Methodology/Principal Findings
The strategy involves combining a ...


Determinants For Stop-Transfer And Post-Import Pathways For Protein Targeting To The Chloroplast Inner Envelope Membrane, Antonio A. B. Viana, Ming Li, Danny Schnell 2010 University of Massachusetts - Amherst

Determinants For Stop-Transfer And Post-Import Pathways For Protein Targeting To The Chloroplast Inner Envelope Membrane, Antonio A. B. Viana, Ming Li, Danny Schnell

Danny Schnell

he inner envelope membrane (IEM) of the chloroplast plays key roles in controlling metabolite transport between the organelle and cytoplasm and is a major site of lipid and membrane synthesis within the organelle. IEM biogenesis requires the import and integration of nucleus-encoded membrane proteins. Previous reports have led to the conclusion that membrane proteins are inserted into the IEM during protein import from the cytoplasm via a stop-transfer mechanism or are completely imported into the stroma and then inserted into the IEM in a post-import mechanism. In this study, we examined the determinants for each pathway by comparing the targeting ...


Oxidation Of Methane By A Biological Dicopper Centre, Ramakrishnan Balasubramanian, Stephen M. Smith, Swati Rawat, Liliya A. Yatsunyk, Timothy L. Stemmler, Amy C. Rosenzweig 2010 Northwestern University

Oxidation Of Methane By A Biological Dicopper Centre, Ramakrishnan Balasubramanian, Stephen M. Smith, Swati Rawat, Liliya A. Yatsunyk, Timothy L. Stemmler, Amy C. Rosenzweig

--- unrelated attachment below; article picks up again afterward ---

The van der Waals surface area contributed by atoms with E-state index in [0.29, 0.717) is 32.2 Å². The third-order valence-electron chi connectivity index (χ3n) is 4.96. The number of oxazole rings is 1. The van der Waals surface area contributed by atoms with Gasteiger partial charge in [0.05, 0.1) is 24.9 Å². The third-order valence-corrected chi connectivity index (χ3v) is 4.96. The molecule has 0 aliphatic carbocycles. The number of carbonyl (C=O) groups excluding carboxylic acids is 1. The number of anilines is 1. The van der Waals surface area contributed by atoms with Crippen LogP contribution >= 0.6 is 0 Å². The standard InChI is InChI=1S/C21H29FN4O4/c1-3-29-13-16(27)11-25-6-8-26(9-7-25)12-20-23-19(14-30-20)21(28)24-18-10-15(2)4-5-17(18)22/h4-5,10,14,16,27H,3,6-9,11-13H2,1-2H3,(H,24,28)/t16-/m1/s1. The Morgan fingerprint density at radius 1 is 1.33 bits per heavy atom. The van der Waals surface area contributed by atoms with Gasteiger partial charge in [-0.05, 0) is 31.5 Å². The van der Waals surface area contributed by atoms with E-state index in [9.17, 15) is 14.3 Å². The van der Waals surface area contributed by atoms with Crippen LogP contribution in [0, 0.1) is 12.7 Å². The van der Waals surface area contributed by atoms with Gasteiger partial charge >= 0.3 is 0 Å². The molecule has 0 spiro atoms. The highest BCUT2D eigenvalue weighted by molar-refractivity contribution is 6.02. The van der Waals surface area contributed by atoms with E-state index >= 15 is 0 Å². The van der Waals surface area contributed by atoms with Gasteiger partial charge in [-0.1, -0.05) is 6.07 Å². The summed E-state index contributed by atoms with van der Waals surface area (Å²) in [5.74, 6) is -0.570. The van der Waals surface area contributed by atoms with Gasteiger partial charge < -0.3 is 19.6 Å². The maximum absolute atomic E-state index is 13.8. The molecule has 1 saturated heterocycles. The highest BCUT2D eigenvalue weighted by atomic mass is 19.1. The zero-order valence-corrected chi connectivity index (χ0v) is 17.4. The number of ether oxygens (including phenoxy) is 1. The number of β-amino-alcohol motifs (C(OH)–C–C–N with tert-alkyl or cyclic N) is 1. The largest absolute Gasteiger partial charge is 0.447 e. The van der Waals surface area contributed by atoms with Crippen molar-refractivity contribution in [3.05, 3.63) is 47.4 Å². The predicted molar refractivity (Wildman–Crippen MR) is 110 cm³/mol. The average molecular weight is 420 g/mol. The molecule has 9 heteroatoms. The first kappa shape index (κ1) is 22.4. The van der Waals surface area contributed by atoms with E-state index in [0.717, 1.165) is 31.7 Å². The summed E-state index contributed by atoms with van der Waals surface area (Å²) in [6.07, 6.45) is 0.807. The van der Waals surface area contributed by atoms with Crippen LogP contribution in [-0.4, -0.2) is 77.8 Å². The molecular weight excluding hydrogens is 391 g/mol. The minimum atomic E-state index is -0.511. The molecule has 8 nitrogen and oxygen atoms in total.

Biochemistry and Molecular Biology Faculty Publications

Vast world reserves of methane gas are underutilized as a feedstock for the production of liquid fuels and chemicals owing to the lack of economical and sustainable strategies for the selective oxidation of methane to methanol1. Current processes to activate the strong C–H bond (104 kcal mol−1) in methane require high temperatures, are costly and inefficient, and produce waste2. In nature, methanotrophic bacteria perform this reaction under ambient conditions using metalloenzymes called methane monooxygenases (MMOs). MMOs thus provide the optimal model for an efficient, environmentally sound catalyst3. There are two types of MMO. Soluble MMO (sMMO),expressed by ...


How The Sequence Of A Gene Can Tune Its Translation, Kurt Fredrick, Michael Ibba 2010 The Ohio State University

How The Sequence Of A Gene Can Tune Its Translation, Kurt Fredrick, Michael Ibba

Biology, Chemistry, and Environmental Sciences Faculty Articles and Research

Sixty-one codons specify 20 amino acids, offering cells many options for encoding a polypeptide sequence. Two new studies (Cannarrozzi et al., 2010, Tuller et al., 2010) now foster the idea that patterns of codon usage can control ribosome speed, fine-tuning translation to increase the efficiency of protein synthesis.


Ribosomal Rna Mutations That Inhibit The Activity Of Transfer-Messenger Rna Of Stalled Ribosomes, Jacob N. Crandall 2010 Brigham Young University - Provo

Ribosomal Rna Mutations That Inhibit The Activity Of Transfer-Messenger Rna Of Stalled Ribosomes, Jacob N. Crandall

Theses and Dissertations

In eubacteria, stalled ribosomes are rescued by a conserved quality-control mechanism involving transfer-messenger RNA (tmRNA) and its protein partner SmpB. Mimicking a tRNA, tmRNA enters stalled ribosomes, adds Ala to the nascent polypeptide, and serves as a template to encode a short peptide that tags the nascent protein for destruction. To further characterize the tagging process, we developed two genetic selections that link tmRNA activity to cell death. These negative selections can be used to identify inhibitors of tagging or to identify mutations in key residues essential for ribosome rescue. Little is known about which ribosomal elements are specifically required ...


Dynamics On Multiple Timescales In The Rna-Directed Rna Polymerase From The Cystovirus Φ6, Zhen Ren, Hsin Wang, Ranajeet Ghose 2010 CUNY City College

Dynamics On Multiple Timescales In The Rna-Directed Rna Polymerase From The Cystovirus Φ6, Zhen Ren, Hsin Wang, Ranajeet Ghose

Publications and Research